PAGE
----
To cut costs for investors, Vanguard plans to transition 22 funds, many of which have an ETF share class, to new indexes starting in 2013, the fund giant said in early October. The changes entail moving six international stock index funds and 16 U.S. stock and balanced index funds with about $537 billion in assets from MSCI benchmarks to those constructed by FTSE and the University of Chicago’s Center for Research in Security Prices (CRSP).
“The indexes from FTSE and CRSP are well constructed, offer comprehensive coverage of their respective markets, and meet Vanguard’s ‘best practice’ standards for market benchmarks,” said Vanguard Chief Investment Officer Gus Sauter, in a press release. “Equally important, and with our clients’ best interests in mind, we negotiated licensing agreements for these benchmarks that we expect will enable us to deliver significant value to our index fund and ETF shareholders and lower expense ratios over time.”
According to the fund giant, index licensing fees have represented a growing portion of expenses paid by investors to own index funds and ETFs. Vanguard’s long-term agreements with FTSE and CRSP should “provide cost certainty going forward with these two index providers,” Sauter says.
The move makes sense for both investors and for Vanguard, experts note. “Vanguard is the third-largest ETF provider, after iShares and State Street,” said Todd Rosenbluth, and ETF analyst with S&P Capital IQ, in an interview. “It is gaining market share this year–and it is the cheapest of the three. By getting even cheaper, it has the potential to gain more market share.”
(In September, Charles Schwab announced it was cutting operating expense ratios on its proprietary ETFs.)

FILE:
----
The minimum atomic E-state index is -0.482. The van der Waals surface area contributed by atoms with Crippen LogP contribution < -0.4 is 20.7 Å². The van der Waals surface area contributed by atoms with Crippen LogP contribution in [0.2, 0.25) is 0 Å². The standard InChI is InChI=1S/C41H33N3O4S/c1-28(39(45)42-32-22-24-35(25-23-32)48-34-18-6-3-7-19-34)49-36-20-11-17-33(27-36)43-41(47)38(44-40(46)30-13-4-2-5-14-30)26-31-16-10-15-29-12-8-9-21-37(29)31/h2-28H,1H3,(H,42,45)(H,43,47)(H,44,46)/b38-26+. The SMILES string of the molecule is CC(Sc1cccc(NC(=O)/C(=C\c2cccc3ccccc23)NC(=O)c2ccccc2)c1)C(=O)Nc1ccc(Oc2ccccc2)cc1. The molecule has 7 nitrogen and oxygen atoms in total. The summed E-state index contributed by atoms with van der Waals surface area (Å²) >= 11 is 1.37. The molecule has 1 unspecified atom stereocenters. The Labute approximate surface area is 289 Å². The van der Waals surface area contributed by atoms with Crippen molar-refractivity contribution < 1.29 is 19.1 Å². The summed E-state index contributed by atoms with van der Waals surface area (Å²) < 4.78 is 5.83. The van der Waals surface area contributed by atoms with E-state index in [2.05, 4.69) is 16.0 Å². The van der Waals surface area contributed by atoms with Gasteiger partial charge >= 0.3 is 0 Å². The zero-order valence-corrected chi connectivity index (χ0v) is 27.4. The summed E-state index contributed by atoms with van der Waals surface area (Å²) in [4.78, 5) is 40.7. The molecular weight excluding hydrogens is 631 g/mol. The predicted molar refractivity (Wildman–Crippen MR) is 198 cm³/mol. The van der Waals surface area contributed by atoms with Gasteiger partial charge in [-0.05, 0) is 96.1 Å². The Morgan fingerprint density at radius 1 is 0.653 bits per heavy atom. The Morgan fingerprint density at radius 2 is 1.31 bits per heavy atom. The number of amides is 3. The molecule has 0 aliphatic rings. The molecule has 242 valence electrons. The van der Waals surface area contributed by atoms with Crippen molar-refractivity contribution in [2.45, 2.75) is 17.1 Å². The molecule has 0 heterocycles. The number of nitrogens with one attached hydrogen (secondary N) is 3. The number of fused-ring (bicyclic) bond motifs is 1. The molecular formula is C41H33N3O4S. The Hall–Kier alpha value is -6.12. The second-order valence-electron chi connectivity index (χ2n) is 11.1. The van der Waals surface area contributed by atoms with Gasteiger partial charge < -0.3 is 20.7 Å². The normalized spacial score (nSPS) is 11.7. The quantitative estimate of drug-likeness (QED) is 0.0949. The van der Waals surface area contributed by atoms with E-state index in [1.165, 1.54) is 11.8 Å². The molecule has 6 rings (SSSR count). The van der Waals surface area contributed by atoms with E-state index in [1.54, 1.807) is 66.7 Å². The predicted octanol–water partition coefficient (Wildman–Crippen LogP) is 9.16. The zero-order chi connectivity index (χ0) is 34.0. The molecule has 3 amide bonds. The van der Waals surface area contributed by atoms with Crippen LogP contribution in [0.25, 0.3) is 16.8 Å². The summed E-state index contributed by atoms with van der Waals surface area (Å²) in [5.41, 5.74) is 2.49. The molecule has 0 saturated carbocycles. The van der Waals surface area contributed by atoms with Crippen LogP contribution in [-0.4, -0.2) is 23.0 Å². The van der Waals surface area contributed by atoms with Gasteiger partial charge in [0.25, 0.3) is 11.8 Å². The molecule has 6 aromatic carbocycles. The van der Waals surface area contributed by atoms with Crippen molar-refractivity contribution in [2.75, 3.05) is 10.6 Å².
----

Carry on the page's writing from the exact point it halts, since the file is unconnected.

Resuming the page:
Six Vanguard international index funds with total assets of $170 billion will transition to benchmarks in the FTSE Global Equity Index Series, including the $67 billion Vanguard Emerging Markets Stock Index Fund. This fund’s ETF shares (VWO) are currently the world’s largest emerging markets ETF.
Sixteen Vanguard stock and balanced index funds, with total assets of $367 billion, will move to the CRSP benchmarks, including Vanguard’s largest index fund, the $197-billion Vanguard Total Stock Market Index Fund, which has ETF shares (VTI).
No changes are planned for Vanguard U.S. stock index funds that track Russell and Standard and Poor’s benchmarks, or the 11 Vanguard sector equity funds that have MSCI benchmarks.
The benchmarks for Vanguard’s Target Retirement, LifeStrategy, and Managed Payout Funds and other funds of funds will also change, the company says, thought the asset allocations of the funds will not. The MSCI All Country World ex USA Investable Market Index and MSCI US Broad Market Index components will be replaced by the FTSE Global All Cap ex US Index and CRSP US Total Market Index.
The transition to new benchmarks is not expected to result in capital gains, but it will require some turnover of holdings and result in transaction cost, which Vanguard says it will seek to “minimize.”
“Vanguard is the mutual fund industry’s only client-owned firm that manages its funds and ETFs at cost,” said Sauter, who is retiring at year end. “Our structure, along with our ongoing commitment to keep operating costs at the lowest reasonable levels, leads to low expenses that are enduring in nature.”
According to Rosenbluth, the changes should bring down expense ratios. However, the impact of new benchmarks to portfolio holdings and performance is unknown.
“We could see lower risk or higher risk stocks get added to the portfolios,” the analyst noted. CRSP, for instance, has different rules about growth vs. value stocks and small-, mid- and large-cap stocks from MSCI. “We won’t know what the resulting portfolios will look like until the changes are implemented,” explained Rosenbluth.